Turkey Completes Marmaray Underground Tunnel, Connecting Europe to Asia

Turkish officials expect Marmaray Tunnel completion to usher great economic growth for the nation.

A view of the Marmaray, the railway tunnel underneath the Bosphorus Strait linking European and Asian sides of Istanbul, on Oct. 29, 2013, Istanbul, Turkey.
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More than a million people a day are expected to be traveling between Europe and Asia in an underwater railway tunnel in Istanbul, Turkey. The total commute time between the two continents is scheduled to take about four minutes.

The $4.5 billion Marmaray tunnel runs 180 feet below sea level, officially connecting Europe and Asia, with the Bosphorus water way running just above it. Launched in 2004, the Marmaray rail has finally reached completion, with its opening coinciding with the 90th anniversary of the Republic of Turkey.

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With a population of nearly 16 million people, two Istanbul bridges already accommodate nearly 2 million commuters a day, according to Agence France-Presse. Turkish officials hope the railway will relieve some of the excess traffic that Istanbul is known for.

"While creating a transport axis between the east and west points of the city, I believe it will soothe the problem" of congestion, Istanbul's Mayor Kadir Topbas told BBC.

The Turkish government expects the 8.5 mile long tunnel to establish an important trade route BBC's James Reynolds reports. Ultimately, the linkage symbolizes a future where one will be able to travel from London to Beijing through Istanbul, by train.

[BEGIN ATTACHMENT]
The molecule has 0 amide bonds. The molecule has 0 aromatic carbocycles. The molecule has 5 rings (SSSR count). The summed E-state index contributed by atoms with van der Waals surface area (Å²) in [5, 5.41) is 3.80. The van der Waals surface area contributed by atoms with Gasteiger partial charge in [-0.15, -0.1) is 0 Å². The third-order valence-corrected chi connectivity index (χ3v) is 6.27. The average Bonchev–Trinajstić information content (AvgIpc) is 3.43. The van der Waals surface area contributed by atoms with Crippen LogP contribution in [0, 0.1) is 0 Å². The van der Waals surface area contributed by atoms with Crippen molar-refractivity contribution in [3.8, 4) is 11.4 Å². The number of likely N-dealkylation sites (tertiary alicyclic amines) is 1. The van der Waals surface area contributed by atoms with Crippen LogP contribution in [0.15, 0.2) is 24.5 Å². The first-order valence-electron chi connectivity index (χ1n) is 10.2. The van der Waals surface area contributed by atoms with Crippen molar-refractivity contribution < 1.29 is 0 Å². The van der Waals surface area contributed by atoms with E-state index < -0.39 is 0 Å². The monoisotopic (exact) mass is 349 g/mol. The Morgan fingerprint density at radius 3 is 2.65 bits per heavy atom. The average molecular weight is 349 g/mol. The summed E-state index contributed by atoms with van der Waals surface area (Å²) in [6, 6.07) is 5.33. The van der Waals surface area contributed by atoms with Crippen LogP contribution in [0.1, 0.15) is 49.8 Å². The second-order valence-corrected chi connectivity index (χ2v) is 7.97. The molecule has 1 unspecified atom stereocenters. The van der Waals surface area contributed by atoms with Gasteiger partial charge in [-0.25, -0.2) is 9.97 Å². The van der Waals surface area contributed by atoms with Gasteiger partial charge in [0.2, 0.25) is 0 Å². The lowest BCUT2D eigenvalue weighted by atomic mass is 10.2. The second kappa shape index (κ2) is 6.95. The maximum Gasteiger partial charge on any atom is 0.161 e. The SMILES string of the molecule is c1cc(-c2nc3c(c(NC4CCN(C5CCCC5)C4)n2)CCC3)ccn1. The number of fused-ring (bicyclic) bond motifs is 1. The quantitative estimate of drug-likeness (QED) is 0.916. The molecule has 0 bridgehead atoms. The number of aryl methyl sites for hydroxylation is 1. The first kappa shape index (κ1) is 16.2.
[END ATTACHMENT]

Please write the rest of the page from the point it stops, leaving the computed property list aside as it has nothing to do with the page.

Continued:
In the course of creating this "modern Silk Road" that will seamlessly connect Turkey to China, workers discovered artifacts dating back as far back as 6400 B.C.. A 4th century Byzantine port was among the most significant archeological discoveries found beneath the shores of the historical metropolis. But these discoveries also posed unexpected interruptions for construction on the railway.

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The tunnel has also gone through a special construction process that will allow it withstand earthquakes. Due to Turkey's positioning along a major fault line, and it's past history of massive earthquakes, transport minister Binali Yildrim made sure certain building precautions were followed giving Marmaray the ability to withstand a 9.0 magnitude earthquake.

As with most great accomplishments, this tunnel was not built without opposition. CNN reports that Turkey Prime Minister Recep Tayyip Erdogan, one of the primary champions of the project, was accused of using the tunnel as a grandiose promotion to build his legacy. He has a number of other extravagant construction proposals that he hopes to fulfill including a third airport and a third bridge above the Bosphorus River.

But Erdogan claims these monumental construction projects will ultimately assist Turkey in becoming one of the dominant economies of the world by doubling its gross domestic product to $2 trillion.

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